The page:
(Part 2) The best thing hockey players can do for their back pain
Is back pain still keeping you on the bench? In my last blog, we went over how resting is the worst thing you can do for your back and how rest deconditions your body and lengthens the amount of time it takes to heal.
In this blog, let’s talk about what you can do to feel better quickly and get back out on the ice as soon as possible. Staying active is the best thing you can do for your back. Staying active, while sometimes uncomfortable, reduces the amount of disability and long term perceived pain.
Staying active keeps your body in a more conditioned state and prevents the muscles and joints from becoming stiff. With that said you can go overboard and do too much activity. There is a fine line between staying active and aggravating your injury. The goal is to stay on the right side of that line. We have a term for this, it’s called optimal loading.
Optimal loading is the idea of moving or stressing a structure in a way that puts a load on it that is optimal or in other words performing activities that make the area work but not so much so that injury results. The best way to ensure you are in this zone is by listening to your body. When you are performing an activity, it is okay to feel discomfort, but you want to avoid severe and intense pain.
In general low-level pain that is felt during movement but ceases after movement is an acceptable amount of discomfort. On the other hand, pain that is sharp or intense during movement or continues for a long period after you are done moving is unacceptable and possibly an indication of damage being done.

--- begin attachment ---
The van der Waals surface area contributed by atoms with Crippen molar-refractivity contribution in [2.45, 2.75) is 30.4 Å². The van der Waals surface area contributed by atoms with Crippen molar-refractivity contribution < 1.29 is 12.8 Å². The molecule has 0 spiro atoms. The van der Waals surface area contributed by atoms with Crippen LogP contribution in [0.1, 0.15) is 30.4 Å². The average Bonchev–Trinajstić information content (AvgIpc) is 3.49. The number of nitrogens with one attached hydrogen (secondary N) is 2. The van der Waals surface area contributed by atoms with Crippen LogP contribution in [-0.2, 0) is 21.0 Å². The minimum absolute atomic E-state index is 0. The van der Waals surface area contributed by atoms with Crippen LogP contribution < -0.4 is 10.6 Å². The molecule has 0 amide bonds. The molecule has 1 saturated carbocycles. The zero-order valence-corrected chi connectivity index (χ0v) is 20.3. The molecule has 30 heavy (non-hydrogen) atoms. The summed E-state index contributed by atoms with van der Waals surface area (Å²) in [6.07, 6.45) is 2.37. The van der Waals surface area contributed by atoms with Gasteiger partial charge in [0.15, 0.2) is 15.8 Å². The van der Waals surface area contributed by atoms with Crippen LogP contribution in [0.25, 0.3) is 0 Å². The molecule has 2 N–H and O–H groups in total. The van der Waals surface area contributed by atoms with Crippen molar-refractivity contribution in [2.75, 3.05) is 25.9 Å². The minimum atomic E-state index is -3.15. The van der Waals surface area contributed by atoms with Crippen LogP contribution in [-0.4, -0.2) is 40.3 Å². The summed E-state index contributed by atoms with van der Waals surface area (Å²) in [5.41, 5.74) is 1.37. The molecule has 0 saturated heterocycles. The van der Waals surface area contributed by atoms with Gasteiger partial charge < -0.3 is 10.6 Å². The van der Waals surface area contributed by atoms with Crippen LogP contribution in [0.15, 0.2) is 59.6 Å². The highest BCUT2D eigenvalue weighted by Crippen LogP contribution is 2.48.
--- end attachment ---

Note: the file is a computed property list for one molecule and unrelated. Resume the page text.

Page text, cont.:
The best movements to start with are the simple ones and then progress from there. Start with just slow walking, then once that feels okay move on to normal walking, running, and eventually skating. For the most part, just follow your common sense and listen to what your body tells you. Don’t return to contact too soon, but it’s okay to slowly do more and more.
Once you start to feel more comfortable staying active with low back pain, you can begin to perform more targeted exercises, movements, and treatments to help you progress quicker and heal faster. If you are lucky enough to not have intense low back pain then it’s a good idea to start doing those things before it gets to that point.
With that said you want to make sure you are targeting things appropriately. The best way to do that is to know the exact cause of your pain and what you can do to attack it. I’ll go over those things in the next blog.
I help get athletes out of pain and back to enjoying their active lifestyles. I’m a certified chiropractic sports practitioner, certified strength and conditioning specialist, an emergency medical responder and the team chiropractor for The Pittsburgh Vengeance. I also play hockey in my free time at a very mediocre level. -Alex Tauberg DC, CCSP, CSCS